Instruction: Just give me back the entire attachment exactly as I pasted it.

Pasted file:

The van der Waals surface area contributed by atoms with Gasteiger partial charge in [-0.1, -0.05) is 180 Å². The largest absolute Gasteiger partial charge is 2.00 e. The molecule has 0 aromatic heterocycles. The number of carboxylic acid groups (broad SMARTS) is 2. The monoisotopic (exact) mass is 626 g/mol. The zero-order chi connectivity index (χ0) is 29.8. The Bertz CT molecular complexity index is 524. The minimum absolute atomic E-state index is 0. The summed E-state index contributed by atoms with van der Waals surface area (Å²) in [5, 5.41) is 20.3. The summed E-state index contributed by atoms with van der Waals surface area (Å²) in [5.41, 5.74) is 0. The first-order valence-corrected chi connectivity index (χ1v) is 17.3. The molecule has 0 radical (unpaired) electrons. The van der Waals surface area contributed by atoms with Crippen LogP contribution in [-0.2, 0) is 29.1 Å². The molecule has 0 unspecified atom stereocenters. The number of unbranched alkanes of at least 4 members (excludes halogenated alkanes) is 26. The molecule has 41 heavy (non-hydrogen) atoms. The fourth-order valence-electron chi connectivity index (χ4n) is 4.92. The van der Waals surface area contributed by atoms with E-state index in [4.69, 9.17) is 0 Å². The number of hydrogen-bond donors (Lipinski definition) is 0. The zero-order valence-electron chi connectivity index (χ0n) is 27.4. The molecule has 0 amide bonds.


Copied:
The van der Waals surface area contributed by atoms with Gasteiger partial charge in [-0.1, -0.05) is 180 Å². The largest absolute Gasteiger partial charge is 2.00 e. The molecule has 0 aromatic heterocycles. The number of carboxylic acid groups (broad SMARTS) is 2. The monoisotopic (exact) mass is 626 g/mol. The zero-order chi connectivity index (χ0) is 29.8. The Bertz CT molecular complexity index is 524. The minimum absolute atomic E-state index is 0. The summed E-state index contributed by atoms with van der Waals surface area (Å²) in [5, 5.41) is 20.3. The summed E-state index contributed by atoms with van der Waals surface area (Å²) in [5.41, 5.74) is 0. The first-order valence-corrected chi connectivity index (χ1v) is 17.3. The molecule has 0 radical (unpaired) electrons. The van der Waals surface area contributed by atoms with Crippen LogP contribution in [-0.2, 0) is 29.1 Å². The molecule has 0 unspecified atom stereocenters. The number of unbranched alkanes of at least 4 members (excludes halogenated alkanes) is 26. The molecule has 41 heavy (non-hydrogen) atoms. The fourth-order valence-electron chi connectivity index (χ4n) is 4.92. The van der Waals surface area contributed by atoms with E-state index in [4.69, 9.17) is 0 Å². The number of hydrogen-bond donors (Lipinski definition) is 0. The zero-order valence-electron chi connectivity index (χ0n) is 27.4. The molecule has 0 amide bonds.